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Tom Cruise is back in theaters this weekend with American Made, a biopic about the life of Barry Seal. Like many other modern biopic subjects, Seal’s story is filled with enough twists and turns that he was perfect for the subject of a movie.
In the film, directed by Doug Liman (Edge of Tomorrow), Cruise depicts Seal as a hot-shot pilot bored by his life as a commercial airline pilot. He’s contacted by a CIA agent (Domhnall Gleeson), who asks him to become a courier between the CIA and Panama’s General Manuel Noriega. In the middle of one of these missions, members of Pablo Escobar’s Medellin Cartel pick him up and tell him to smuggle cocaine with him on return trips to the U.S. The CIA let him do this, but the DEA is on his trail. So the CIA moved him and his family to Mena, Arkansas.
Although some of the facts are fudged in the film to make it a smooth, two-hour movie, American Made has earned strong reviews. Here’s a look at the true story behind American Made.
1. Seal’s Real Long-Term Relationship With the CIA Remains an Unconfirmed Rumor
Seal was born in Baton Rouge, Louisiana on July 16, 1939. As a teen, he showed great skill as a pilot, even earning his regular pilot’s license at age 16, according to Smuggler’s End: The Life And Death of Barry Seal by retired FBI agent Del Hahn. Seal served in the Louisiana Army National Guard for six years. He graduated from the U.S. Army Airborne School.
After serving in the National Guard, Seal joined TWA in 1967. His career there ended five years later in 1972 when he was arrested for smuggling plastic explosives to Mexico. Although that case was dismissed two years later, he was still out of a job.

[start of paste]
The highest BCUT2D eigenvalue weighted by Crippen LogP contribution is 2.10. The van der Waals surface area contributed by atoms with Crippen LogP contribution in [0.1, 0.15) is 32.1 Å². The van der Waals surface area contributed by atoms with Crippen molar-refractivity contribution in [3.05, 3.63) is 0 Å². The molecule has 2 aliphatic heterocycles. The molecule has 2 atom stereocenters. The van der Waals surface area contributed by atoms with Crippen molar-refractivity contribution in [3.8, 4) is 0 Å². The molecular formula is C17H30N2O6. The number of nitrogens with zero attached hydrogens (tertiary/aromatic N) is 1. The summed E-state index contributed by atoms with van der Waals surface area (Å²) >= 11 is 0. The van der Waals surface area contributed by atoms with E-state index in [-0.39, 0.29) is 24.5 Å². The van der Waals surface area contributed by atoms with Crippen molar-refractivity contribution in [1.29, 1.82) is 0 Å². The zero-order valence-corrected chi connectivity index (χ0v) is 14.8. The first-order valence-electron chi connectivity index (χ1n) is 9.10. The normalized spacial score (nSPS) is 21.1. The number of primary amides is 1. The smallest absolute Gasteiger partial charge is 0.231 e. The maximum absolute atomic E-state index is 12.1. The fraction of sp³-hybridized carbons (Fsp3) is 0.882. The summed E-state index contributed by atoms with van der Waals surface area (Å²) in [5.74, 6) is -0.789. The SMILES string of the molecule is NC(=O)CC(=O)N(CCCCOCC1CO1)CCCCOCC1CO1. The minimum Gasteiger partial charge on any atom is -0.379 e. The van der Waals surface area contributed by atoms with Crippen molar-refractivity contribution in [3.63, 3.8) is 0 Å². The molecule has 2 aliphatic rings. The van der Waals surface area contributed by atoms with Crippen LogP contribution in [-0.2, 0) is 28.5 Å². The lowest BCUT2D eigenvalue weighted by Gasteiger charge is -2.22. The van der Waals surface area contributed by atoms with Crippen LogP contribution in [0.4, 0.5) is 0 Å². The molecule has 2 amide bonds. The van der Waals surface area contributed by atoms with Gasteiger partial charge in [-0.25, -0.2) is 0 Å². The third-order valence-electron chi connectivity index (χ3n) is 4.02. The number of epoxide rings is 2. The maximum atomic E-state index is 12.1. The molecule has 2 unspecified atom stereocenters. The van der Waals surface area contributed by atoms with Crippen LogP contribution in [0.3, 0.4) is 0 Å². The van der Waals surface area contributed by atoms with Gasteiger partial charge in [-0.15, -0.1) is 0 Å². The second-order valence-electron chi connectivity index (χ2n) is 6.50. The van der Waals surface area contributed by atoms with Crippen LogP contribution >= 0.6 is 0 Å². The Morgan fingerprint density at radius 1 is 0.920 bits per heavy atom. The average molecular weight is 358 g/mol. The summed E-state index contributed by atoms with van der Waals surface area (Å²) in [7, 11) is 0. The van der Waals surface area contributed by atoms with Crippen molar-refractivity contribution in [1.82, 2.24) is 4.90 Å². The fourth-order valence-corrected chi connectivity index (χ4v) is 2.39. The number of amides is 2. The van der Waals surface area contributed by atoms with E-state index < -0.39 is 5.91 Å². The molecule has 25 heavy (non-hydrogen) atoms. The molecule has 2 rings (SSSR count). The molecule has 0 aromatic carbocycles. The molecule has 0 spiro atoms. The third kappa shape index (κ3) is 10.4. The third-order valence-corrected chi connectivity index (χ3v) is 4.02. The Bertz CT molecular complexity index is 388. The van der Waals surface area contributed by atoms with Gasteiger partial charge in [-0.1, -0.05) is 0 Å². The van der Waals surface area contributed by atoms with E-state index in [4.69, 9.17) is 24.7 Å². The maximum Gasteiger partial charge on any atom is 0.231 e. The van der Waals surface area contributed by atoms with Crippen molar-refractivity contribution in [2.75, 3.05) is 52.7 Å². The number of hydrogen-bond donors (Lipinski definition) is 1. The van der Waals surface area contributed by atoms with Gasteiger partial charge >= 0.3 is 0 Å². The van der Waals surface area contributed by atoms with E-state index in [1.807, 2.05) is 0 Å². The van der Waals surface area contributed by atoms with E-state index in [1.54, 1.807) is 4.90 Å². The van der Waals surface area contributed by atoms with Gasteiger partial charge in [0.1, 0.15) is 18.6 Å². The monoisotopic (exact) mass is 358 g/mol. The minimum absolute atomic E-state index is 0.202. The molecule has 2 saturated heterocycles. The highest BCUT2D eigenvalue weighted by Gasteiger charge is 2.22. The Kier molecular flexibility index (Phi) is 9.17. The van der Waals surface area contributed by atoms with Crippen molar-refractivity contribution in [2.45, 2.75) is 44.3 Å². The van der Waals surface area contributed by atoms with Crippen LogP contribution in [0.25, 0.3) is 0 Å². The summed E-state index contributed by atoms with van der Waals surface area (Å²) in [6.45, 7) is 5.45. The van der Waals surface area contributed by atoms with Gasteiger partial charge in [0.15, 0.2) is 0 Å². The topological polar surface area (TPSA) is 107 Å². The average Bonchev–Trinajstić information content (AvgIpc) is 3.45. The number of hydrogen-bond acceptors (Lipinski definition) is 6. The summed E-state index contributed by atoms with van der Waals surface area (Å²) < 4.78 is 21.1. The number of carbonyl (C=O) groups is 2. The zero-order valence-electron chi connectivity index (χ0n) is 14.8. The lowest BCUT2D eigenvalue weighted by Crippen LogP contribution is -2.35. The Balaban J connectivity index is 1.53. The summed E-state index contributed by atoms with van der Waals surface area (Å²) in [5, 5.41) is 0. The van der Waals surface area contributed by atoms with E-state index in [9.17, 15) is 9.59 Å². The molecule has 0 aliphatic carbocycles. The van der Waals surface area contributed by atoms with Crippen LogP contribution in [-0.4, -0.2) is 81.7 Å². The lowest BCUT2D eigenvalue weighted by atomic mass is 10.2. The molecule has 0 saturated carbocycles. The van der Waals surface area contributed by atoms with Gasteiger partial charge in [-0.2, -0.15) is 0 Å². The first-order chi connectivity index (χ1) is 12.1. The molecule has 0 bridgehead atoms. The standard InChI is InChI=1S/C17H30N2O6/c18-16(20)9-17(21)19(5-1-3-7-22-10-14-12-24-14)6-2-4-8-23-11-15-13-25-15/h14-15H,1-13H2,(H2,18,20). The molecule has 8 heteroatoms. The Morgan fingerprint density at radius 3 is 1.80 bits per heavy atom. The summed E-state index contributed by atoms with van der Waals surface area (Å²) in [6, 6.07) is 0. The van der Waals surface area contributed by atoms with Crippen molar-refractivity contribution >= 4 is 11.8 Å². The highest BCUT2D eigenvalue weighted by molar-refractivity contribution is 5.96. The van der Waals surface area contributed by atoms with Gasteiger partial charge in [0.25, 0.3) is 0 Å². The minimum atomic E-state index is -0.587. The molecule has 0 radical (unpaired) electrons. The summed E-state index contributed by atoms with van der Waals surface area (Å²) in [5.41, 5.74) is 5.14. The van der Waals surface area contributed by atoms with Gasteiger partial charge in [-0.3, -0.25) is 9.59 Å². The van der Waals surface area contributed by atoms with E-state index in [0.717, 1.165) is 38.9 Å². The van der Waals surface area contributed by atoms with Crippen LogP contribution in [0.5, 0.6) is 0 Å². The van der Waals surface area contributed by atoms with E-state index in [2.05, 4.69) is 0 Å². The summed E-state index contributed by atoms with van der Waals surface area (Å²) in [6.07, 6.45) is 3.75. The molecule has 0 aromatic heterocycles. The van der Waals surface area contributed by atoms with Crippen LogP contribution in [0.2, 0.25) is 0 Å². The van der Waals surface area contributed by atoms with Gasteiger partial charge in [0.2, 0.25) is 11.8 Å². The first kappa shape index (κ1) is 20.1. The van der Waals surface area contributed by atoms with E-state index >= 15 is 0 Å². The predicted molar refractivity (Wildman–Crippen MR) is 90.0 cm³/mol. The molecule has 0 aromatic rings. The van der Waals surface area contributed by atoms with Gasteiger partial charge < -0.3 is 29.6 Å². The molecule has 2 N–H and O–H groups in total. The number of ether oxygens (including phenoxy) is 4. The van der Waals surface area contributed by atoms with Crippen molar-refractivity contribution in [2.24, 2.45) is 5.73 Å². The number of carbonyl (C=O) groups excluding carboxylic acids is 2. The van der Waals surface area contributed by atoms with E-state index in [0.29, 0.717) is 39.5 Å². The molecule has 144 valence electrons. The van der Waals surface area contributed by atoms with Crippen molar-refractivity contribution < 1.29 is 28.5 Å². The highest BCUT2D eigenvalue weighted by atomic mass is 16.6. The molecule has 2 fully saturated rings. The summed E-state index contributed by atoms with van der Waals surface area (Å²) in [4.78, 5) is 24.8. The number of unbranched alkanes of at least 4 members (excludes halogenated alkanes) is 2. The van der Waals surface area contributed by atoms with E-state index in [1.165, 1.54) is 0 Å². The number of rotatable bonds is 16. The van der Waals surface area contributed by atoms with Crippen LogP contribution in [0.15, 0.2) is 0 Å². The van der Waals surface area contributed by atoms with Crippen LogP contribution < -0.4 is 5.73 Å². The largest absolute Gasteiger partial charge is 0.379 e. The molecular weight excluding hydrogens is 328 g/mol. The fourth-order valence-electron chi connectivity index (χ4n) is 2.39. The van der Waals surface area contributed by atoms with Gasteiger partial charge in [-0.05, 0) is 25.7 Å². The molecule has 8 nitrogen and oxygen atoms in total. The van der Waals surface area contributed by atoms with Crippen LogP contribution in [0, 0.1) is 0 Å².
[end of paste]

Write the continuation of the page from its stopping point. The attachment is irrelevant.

Meanwhile, as Time Magazine notes, Seal was getting noticed by the government for his smuggling of Cuban cigars. He moved on to smuggling marijuana, and then cocaine.
Although the film portrays Seal as having a long relationship with the CIA, it’s still not clear if this was anything more than a rumor. Hahn found that there were rumors he was working with the CIA before 1984. However, the only confirmation of a link was in 1984, after Seal was working as an informant for the DEA, Hahn discovered.
In this case, the CIA had a hidden camera on Seal’s plane during a trip to pick up cocaine in Colombia. They took photos that linked the Nicaraguan Sandinistas government to the Medellín Cartel. But the cocaine shipment to Florida was never completed, which caused the cartel to think Seal had something to do with it.
2. Seal’s Cover Was Blown by a Washington Times Report That Detailed Seal’s Work in Nicaragua
Seal’s cover was blown when the Washington Times published a story in July 1984 about his infiltration into the Medellin Cartel in Panama. As PBS notes, the story was leaked by Oliver North to prove that the Nicaraguan government was involved in the drug trade. North remains a controversial figure for his role in the Iran-Contra Affair. He was convicted of his role in that plot to sell weapons to Iran and use the proceeds to support rebels in Nicaragua based on the Boland Amendment, but the convictions were vacated in 1991.
As Slate notes, Seal’s cover is blown in the film when North releases the pictures before Escobar and Jorge Luis Ochoa Vásquez are arrested. But in real life, Seal’s cover was blown before the photos came out thanks to the Times article.
In an interview with PBS, North refused to take blame for leaking the details of Seal’s work, which clashed with the work he was doing for the DEA. North told PBS:
I think the allegation is unfair. I think it’s based on erroneous reporting and God only knows how many sources. I never briefed anybody on Capitol Hill, I never talked to a reporter unless I was ordered to do so. That’s number one. Number two. When you’re told to go brief a United States senator on a covert operation, you go do it. And you trust the information isn’t going to leak. But hell, I wasn’t the only one who briefed U.S. senators on stuff that leaked. The people who are concerned ought not to point the finger at me. They ought to start pointing the finger at the president of the United States and the chief of staff of the White House and the people in the political directorate and everywhere else, that when congressmen and senators start screaming for information, the White House frequently goes and briefs on it.Download Video Links